One minute ago none of this was here. The metal and glass geometry, the luxury condos, the restaurant upon restaurant. The speed with which the Seaport rose up makes it hard to ignore how quickly it — us, civilization, everything that seems comfortable and enduring — might come down. One can imagine our successors, millennia from now, deciphering our primitive tongue and extracting meaning from what we found important enough to fashion into signs: Ocean Prime, Blue Mercury. These people longed for something elemental and deep, and instead beside the water they built shiny surfaces of neon and steel.
I miss the days when this neighborhood was desolate and you could pull right into a parking spot and go buy a lobster from a guy. When the ICA arrived and we started talking “Innovation District,” it seemed for a minute we might make something really interesting: a 21st-century souk, an extension of the artists’ community in Fort Point, a textured mixed-use haven for outside-the-lines thought and the kind of commerce that caters to and encourages it. Well, there are different kinds of vision, different kinds of gain, and different timelines and definitions for success. There are also only so many opportunities a city has to remake a neighborhood, never mind one right on the water. The Seaport we have is the Seaport we deserve, for better and worse.
It is an oasis of safety, familiarity, gloss — an outdoor arena that lets visitors from elsewhere feel both at home and like they are in the (big, exciting) city. There are trees festooned with twinkling white lights, parking lots, upscale chain restaurants. There is so little here that’s purely practical, the CVS seems like a miracle. Maybe all good cities go this way. Maybe I’m naive. (I miss pre-Giuliani Times Square. I’m not saying I’m right.) People come to the Seaport and have a great time. I don’t want to rain on that parade. But if the neighborhood has plenty for those who don’t live in Boston, what does it offer those who do?
Perhaps it is precisely that feeling of being anywhere and nowhere, an anonymous moment in a small city where who you know and where you come from eternally define you. Roving the Seaport offers the same drifting feeling you can get alone in an airport on a layover. Here you are a tourist in your own town. You’re free, for a few hours, to be whoever you want.
No corner better exemplifies this than Fan Pier Boulevard and Liberty Drive. The building is occupied by two restaurants — LoLa 42 and Mastro’s Ocean Club — that no one who lives here seems aware of, but that are always full. Both opened late last spring.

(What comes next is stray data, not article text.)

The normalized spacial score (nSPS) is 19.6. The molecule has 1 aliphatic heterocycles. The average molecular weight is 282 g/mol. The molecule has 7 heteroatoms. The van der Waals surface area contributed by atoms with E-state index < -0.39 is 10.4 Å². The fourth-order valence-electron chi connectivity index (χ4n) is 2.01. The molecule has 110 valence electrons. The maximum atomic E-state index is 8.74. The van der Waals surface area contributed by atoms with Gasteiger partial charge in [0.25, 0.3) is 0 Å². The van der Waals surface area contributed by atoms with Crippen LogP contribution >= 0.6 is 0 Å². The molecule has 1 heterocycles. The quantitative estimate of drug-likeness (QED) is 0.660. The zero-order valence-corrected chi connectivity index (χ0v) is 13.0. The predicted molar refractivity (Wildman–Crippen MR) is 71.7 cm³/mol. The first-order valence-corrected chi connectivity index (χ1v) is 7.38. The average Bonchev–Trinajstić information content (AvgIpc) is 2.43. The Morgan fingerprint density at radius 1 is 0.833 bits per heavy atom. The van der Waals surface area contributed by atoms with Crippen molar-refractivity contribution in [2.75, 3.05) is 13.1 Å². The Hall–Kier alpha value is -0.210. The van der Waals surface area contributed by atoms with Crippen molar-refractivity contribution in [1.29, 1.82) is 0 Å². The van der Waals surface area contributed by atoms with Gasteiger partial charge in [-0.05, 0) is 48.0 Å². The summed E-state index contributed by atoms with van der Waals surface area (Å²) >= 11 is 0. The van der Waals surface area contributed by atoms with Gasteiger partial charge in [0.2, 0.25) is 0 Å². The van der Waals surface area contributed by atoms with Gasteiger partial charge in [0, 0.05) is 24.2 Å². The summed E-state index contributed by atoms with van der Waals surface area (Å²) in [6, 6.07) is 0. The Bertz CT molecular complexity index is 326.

At LoLa 42, you are often the uninvited guest at someone’s bachelorette or birthday party, or the oddball among post-J.Crew professionals waiting for Figawi to roll back around. This is an offshoot of Nantucket mainstay LoLa 41, and it replicates that restaurant’s so-random-it-works combination of American comfort food and sushi. LoLa serves food found along the 42nd parallel north of the equator, but don’t come expecting Uzbekistan. The menu homes in on the US and Japan, with touches of Italy, China, and Korea.
That’s not the disaster it could be. This is not a place for sushi snobs, but LoLa 42 does a good job with the kind of rolls that tend to include “tempura crunchies” (even if said crunchies sometimes seem more like tooth-breakies). The Anata roll features rice and seaweed wrapped up with spicy tuna, cucumber, scallion, tempura flakes, and shiso, topped with tuna and wasabi aioli, spiked with spicy sriracha and togarashi. Shiso — the herb is called perilla in English — has the most wonderful taste, like anise, mint, basil, and apple all in one leaf. Its flavor stands out and lifts the roll above generic territory. The Green Light roll features spicy toro, shiso, and green apple; it’s topped with kiwi, ponzu, and lime zest. It sounds like a crazy medley, but it reads on the palate as fresh.
The rest of the menu ranges from goopy crab rangoon to macaroni and cheese to a falling-apart pan-roasted cod fillet with parsnip-potato puree, Swiss chard, and roasted sweet potato. It’s an incoherent assortment, but it has pleasant surprises, namely in the form of gussied-up takeaway. A coconut-based curry with scallops, shrimp, and vegetables over rice is a fancy version of what’s served at your neighborhood Thai place; lobster fried rice escapes from the white carton to the white china plate. Both are satisfying, but if you’re going to come here, let it be for sushi and burgers: That’s the power move at LoLa 42. The LoLa burger, with cheddar, onion compote, and foie gras sauce, is served on an English muffin, a high-low enjoyment with a side of fries (also available with truffle oil or foie gras gravy). A tuna burger with wasabi mayo and soy-ginger sauce is also worth a nod.